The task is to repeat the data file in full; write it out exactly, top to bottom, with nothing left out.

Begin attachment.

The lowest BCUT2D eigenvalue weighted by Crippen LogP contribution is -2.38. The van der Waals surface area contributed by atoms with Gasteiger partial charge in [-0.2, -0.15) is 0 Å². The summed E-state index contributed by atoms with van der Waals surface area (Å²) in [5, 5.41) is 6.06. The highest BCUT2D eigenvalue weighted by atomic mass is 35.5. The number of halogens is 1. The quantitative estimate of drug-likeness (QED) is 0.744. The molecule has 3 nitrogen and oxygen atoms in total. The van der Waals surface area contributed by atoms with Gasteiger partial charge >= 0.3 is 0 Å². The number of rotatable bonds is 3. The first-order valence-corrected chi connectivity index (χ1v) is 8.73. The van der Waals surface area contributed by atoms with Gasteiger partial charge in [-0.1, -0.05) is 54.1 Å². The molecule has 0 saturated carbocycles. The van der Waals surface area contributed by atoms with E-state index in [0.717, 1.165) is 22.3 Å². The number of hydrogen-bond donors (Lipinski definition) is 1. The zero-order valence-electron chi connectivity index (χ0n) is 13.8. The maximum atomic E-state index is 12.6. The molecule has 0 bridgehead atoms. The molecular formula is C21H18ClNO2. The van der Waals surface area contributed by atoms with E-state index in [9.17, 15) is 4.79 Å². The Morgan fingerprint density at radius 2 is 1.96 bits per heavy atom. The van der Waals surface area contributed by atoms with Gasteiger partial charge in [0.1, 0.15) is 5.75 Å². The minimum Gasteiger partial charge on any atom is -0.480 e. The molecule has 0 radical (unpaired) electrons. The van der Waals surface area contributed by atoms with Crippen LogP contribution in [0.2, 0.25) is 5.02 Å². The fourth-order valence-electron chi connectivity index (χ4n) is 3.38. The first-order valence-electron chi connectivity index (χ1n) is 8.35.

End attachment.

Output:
The lowest BCUT2D eigenvalue weighted by Crippen LogP contribution is -2.38. The van der Waals surface area contributed by atoms with Gasteiger partial charge in [-0.2, -0.15) is 0 Å². The summed E-state index contributed by atoms with van der Waals surface area (Å²) in [5, 5.41) is 6.06. The highest BCUT2D eigenvalue weighted by atomic mass is 35.5. The number of halogens is 1. The quantitative estimate of drug-likeness (QED) is 0.744. The molecule has 3 nitrogen and oxygen atoms in total. The van der Waals surface area contributed by atoms with Gasteiger partial charge >= 0.3 is 0 Å². The number of rotatable bonds is 3. The first-order valence-corrected chi connectivity index (χ1v) is 8.73. The van der Waals surface area contributed by atoms with Gasteiger partial charge in [-0.1, -0.05) is 54.1 Å². The molecule has 0 saturated carbocycles. The van der Waals surface area contributed by atoms with E-state index in [0.717, 1.165) is 22.3 Å². The number of hydrogen-bond donors (Lipinski definition) is 1. The zero-order valence-electron chi connectivity index (χ0n) is 13.8. The maximum atomic E-state index is 12.6. The molecule has 0 bridgehead atoms. The molecular formula is C21H18ClNO2. The van der Waals surface area contributed by atoms with E-state index in [9.17, 15) is 4.79 Å². The Morgan fingerprint density at radius 2 is 1.96 bits per heavy atom. The van der Waals surface area contributed by atoms with Gasteiger partial charge in [0.1, 0.15) is 5.75 Å². The minimum Gasteiger partial charge on any atom is -0.480 e. The molecule has 0 radical (unpaired) electrons. The van der Waals surface area contributed by atoms with Crippen LogP contribution in [0.2, 0.25) is 5.02 Å². The fourth-order valence-electron chi connectivity index (χ4n) is 3.38. The first-order valence-electron chi connectivity index (χ1n) is 8.35.